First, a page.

Sir Robert Chalmers - Governor of Ceylon and Pali Scholar

 

 

Sir Robert Chalmers was the Governor of Ceylon from 1913-1915. Today, he is remembered as being the Governor during the Sinhalese-Muslim riots in 1915 when the colonial authorities over-reacted and imposed martial law for three months, causing considerable trauma to sections of the Sinhalese population. Chalmers is frequently accused as having been anti-Buddhist. He was, in reality, one of the foremost Pali scholars of the time and this article describes his contributions to the study of Buddhist literature.

Chalmers was born in London in 1858. He attended the City of London school during the headmastership of Dr Edwin Abbott. Chalmers was described later by Abbott as an exact and tasteful scholar who wrote good and vigorous composition in Greek and Latin, has some knowledge in Sanskrit, and made a special study of philology. He went up to Oriel College, Oxford, in 1877 with a classical scholarship where he studied classics till Moderations. At that point he changed to Natural Sciences (Biological subjects) as he considered taking medicine. Following graduation, he dropped the idea of medicine and entered the Treasury, eventually becoming Permanent Secretary in 1911.

Chalmers was attracted to Pali by the enthusiasm of Professor Rhys Davids whose pupil he became. He joined the Pali Text Society in 1894 and published a paper in the Journal of the Royal Asiatic Society entitled ‘The Madhura Sutta - concerning caste’. The sutta, which is contained in the Majjhima Nikaya, gives the Buddhist view on caste. In the paper, Chalmers discussed the origin of the sutta, gives the Pali text and an English translation. In the next year, 1895, he published another paper in the Journal of the Royal Asiatic Society on the ‘Nativity of the Buddha’. This contained the Pali text of an unpublished sutta from the Majjhima Nikaya dealing with the ‘marvels and mysteries’ of the Buddha’s nativity (Acchariyabbhuta- suttam). He then took over the task of translating the Jataka tales from Rhys Davids, He joined the company of scholars, under the editorship of Professor Cowell, with the object of translating the complete set of Jataka tales. The first volume was translated by Chalmers in 1895 and dedicated to Rhys Davids. This contained Jataka No.1 (Apannaka Jataka) to No.150 (Sanjiva Jataka).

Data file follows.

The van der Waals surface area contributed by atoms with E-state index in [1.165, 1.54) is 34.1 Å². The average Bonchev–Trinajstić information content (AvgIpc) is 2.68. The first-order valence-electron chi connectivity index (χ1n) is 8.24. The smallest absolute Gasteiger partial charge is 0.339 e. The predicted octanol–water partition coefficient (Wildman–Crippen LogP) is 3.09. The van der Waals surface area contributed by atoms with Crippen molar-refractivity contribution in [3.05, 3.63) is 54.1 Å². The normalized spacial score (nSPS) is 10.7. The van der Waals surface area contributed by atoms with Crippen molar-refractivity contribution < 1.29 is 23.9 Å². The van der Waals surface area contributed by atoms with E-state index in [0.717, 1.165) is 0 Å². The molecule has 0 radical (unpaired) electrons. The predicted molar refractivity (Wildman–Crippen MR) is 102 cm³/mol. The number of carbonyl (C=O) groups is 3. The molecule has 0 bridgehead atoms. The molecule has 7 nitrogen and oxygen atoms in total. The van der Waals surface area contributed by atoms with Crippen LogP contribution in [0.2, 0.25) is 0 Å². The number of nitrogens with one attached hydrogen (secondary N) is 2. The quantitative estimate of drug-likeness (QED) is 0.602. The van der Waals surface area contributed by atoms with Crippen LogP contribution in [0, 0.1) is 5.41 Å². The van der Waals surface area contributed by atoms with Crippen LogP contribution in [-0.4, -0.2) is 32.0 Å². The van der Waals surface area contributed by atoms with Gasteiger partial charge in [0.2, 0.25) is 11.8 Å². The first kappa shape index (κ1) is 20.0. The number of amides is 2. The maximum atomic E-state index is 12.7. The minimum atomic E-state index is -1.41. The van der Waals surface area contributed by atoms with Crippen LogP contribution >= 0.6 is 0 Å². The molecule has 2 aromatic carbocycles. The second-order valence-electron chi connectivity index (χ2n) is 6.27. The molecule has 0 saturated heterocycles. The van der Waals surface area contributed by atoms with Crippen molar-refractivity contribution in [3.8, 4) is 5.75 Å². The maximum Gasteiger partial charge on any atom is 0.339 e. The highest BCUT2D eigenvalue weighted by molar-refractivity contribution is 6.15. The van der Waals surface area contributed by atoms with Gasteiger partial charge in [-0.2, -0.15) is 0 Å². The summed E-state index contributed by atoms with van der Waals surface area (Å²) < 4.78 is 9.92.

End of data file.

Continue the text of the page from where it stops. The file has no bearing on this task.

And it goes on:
At the Paris Congess of 1897, Chalmers gave a presentation on the Pali term Tathagata which evoked much interest. A paper on the topic was also published in the Journal of the Royal Asiatic Society in 1898. In this paper he discusses how the first title assumed by the new Buddha was not Samma-sambuddha but Tathagata. The Buddha used the same term in his dying words (Tamhehi kiccam atappam akkhataro Tathagata). In 1898 he published another paper in the Journal of the Royal Asiatic Society on the King of Siam’s Edition of the Pali Tipitaka. In the paper, he marvelled at the publication of 39 volumes of the Pali Canon. He commended the Pali scholarship of the publication which he said would remain a great landmark on the path of progress and an enduring monument to the Buddhist king who conceived and executed so excellent an undertaking. From 1895 to 1902, under the guidance of Rhys Davids, he published the first edition of the Pali text of the Second Collection (Nikaya) in the first division (Sutta Pitaka): Discourses of the Buddha in the Majjhima Nikaya. He transcribed the text from the original script in Sinhala, Burmese and Siamese. He continued to work on the translation of this text which was published by the Pali Text Society as the ‘Further Discourses of the Buddha’ in 1926-7.